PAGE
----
Ideologues and Pragmatists: World War II, New Communists, and Persistent Dilemmas of the Soviet Party-State, 1941-1953

dc.contributor.advisorDavid-Fox, Michaelen_US
dc.contributor.authorStotland, Danielen_US
dc.contributor.publisherDigital Repository at the University of Marylanden_US
dc.contributor.publisherUniversity of Maryland (College Park, Md.)en_US
dc.description.abstractThe decision-making paradigm of the Soviet party-state was defined by the persistent shortage of qualified manpower that afflicted the Russian elite. The traditional Russian problems of under administration, combined with the unique features of the Soviet political system, resulted in a dichotomy between practical and ideological demands. The era of WWII provides a microcosm of pressures facing the Kremlin and illustrates the cyclical nature of policy formation forced on it by the paradoxes of the system. As the party's responsibilities expanded into specialized economic and military areas, political experts increasingly depended on the specialized professionals. These trends grew increased drastically during the war. An unexpected consequence of the party's expansion into economic or military professions was the discovery that co-optation worked both ways and many party members become managers rather than ideological overseers. Throughout the existential crisis of the system - the war and its aftermath - the party would find itself in a fundamental conflict over its identity, challenged over its role both vis-a-vis the state and its own priorities. After an abortive attempt by Zhdanov to reverse the wartime trends, a new paradigm was articulated by the party during the last five years of Stalin's reign. This resulted in the emergence of a new elite consensus which envisioned the party as intergral and invasive economic actor. This shift in the party's identity was the price of maintaining centralized political power and came at the expense of the focus on ideological purity. In the long term, however, the diminished role of ideology robbed the party of its core value system and steadily eroded its legitimizing and self-energizing power. Over time, the new consensus would undermine the very foundations of the party-state construct. Yet if the USSR was to survive as a modern, industrialized state, the accommodation with the technocrats was necessary. The contradiction between ideological and pragmatic aims was inherent to the system, and demanded an eventual choice between the long-term health of the state and that of the party.en_US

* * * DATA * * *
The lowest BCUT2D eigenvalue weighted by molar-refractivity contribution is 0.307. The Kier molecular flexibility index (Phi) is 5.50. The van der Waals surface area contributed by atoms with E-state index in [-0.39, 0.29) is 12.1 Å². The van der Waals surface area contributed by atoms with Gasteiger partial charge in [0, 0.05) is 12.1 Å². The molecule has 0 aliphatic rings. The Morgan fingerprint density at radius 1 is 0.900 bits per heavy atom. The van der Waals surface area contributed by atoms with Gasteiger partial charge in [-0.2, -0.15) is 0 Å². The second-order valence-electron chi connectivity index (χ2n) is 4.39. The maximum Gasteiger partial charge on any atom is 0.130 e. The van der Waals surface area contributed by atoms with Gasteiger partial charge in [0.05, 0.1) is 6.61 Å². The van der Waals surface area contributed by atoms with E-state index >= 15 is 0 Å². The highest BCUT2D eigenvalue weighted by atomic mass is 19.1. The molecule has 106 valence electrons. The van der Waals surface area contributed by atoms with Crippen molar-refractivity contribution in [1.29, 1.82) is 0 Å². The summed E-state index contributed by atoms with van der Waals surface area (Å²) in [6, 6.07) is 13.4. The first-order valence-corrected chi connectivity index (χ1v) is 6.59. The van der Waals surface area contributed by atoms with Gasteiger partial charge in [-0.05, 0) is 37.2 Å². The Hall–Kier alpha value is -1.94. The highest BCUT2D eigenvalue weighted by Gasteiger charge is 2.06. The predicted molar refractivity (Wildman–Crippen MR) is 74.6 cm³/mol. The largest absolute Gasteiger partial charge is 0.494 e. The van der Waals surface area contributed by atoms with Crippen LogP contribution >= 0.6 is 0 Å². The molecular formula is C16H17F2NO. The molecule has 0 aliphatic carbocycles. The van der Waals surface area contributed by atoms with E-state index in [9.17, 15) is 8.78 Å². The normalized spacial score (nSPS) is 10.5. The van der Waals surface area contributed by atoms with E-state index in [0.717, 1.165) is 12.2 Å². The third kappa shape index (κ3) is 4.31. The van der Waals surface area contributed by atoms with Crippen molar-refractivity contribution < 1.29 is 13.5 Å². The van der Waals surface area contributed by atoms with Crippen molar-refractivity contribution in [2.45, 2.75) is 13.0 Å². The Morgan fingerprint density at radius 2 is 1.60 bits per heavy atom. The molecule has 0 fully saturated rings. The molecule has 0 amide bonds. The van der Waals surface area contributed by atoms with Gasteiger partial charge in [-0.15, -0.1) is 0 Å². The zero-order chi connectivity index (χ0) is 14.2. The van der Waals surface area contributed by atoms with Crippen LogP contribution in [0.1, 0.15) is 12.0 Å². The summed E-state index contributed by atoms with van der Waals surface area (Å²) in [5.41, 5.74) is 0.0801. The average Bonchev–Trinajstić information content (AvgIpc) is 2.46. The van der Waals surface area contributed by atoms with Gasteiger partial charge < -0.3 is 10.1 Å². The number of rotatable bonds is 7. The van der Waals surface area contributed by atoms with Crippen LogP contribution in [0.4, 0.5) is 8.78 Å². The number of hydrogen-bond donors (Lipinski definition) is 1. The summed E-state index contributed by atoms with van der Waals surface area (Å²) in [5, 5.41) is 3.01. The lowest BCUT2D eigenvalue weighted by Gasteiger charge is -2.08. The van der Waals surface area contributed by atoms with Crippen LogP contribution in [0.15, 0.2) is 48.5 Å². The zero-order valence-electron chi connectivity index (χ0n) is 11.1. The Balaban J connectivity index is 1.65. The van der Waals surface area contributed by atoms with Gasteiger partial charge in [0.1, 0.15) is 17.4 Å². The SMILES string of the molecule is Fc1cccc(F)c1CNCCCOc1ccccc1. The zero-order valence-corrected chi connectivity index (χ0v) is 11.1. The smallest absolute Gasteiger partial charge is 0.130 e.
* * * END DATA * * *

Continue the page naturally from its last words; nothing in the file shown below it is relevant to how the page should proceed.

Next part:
dc.subject.pqcontrolledHistory, Russian and Sovieten_US
dc.subject.pquncontrolledWorld Waren_US
dc.titleIdeologues and Pragmatists: World War II, New Communists, and Persistent Dilemmas of the Soviet Party-State, 1941-1953en_US


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